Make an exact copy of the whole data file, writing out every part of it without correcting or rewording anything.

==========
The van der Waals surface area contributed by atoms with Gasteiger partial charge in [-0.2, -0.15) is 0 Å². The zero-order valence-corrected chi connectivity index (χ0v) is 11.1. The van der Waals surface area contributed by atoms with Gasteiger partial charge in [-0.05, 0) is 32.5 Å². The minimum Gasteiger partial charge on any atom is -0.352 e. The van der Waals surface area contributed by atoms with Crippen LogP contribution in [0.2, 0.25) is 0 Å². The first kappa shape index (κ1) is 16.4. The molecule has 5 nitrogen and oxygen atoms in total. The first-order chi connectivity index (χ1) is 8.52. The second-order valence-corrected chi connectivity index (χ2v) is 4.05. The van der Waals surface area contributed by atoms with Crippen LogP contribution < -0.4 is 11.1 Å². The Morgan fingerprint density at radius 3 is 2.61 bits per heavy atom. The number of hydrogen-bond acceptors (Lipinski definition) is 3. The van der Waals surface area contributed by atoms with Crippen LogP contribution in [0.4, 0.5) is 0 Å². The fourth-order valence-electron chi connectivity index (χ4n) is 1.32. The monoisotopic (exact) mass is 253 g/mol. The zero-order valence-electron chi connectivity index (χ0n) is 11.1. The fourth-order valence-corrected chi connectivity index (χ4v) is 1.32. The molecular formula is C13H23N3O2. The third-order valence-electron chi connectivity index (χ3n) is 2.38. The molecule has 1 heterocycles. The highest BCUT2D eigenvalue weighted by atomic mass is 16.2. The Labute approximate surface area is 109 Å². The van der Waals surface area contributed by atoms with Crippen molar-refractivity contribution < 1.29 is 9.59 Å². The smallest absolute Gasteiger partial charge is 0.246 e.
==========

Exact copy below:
The van der Waals surface area contributed by atoms with Gasteiger partial charge in [-0.2, -0.15) is 0 Å². The zero-order valence-corrected chi connectivity index (χ0v) is 11.1. The van der Waals surface area contributed by atoms with Gasteiger partial charge in [-0.05, 0) is 32.5 Å². The minimum Gasteiger partial charge on any atom is -0.352 e. The van der Waals surface area contributed by atoms with Crippen LogP contribution in [0.2, 0.25) is 0 Å². The first kappa shape index (κ1) is 16.4. The molecule has 5 nitrogen and oxygen atoms in total. The first-order chi connectivity index (χ1) is 8.52. The second-order valence-corrected chi connectivity index (χ2v) is 4.05. The van der Waals surface area contributed by atoms with Crippen LogP contribution < -0.4 is 11.1 Å². The Morgan fingerprint density at radius 3 is 2.61 bits per heavy atom. The number of hydrogen-bond acceptors (Lipinski definition) is 3. The van der Waals surface area contributed by atoms with Crippen LogP contribution in [0.4, 0.5) is 0 Å². The fourth-order valence-electron chi connectivity index (χ4n) is 1.32. The monoisotopic (exact) mass is 253 g/mol. The zero-order valence-electron chi connectivity index (χ0n) is 11.1. The fourth-order valence-corrected chi connectivity index (χ4v) is 1.32. The molecular formula is C13H23N3O2. The third-order valence-electron chi connectivity index (χ3n) is 2.38. The molecule has 1 heterocycles. The highest BCUT2D eigenvalue weighted by atomic mass is 16.2. The Labute approximate surface area is 109 Å². The van der Waals surface area contributed by atoms with Crippen molar-refractivity contribution < 1.29 is 9.59 Å². The smallest absolute Gasteiger partial charge is 0.246 e.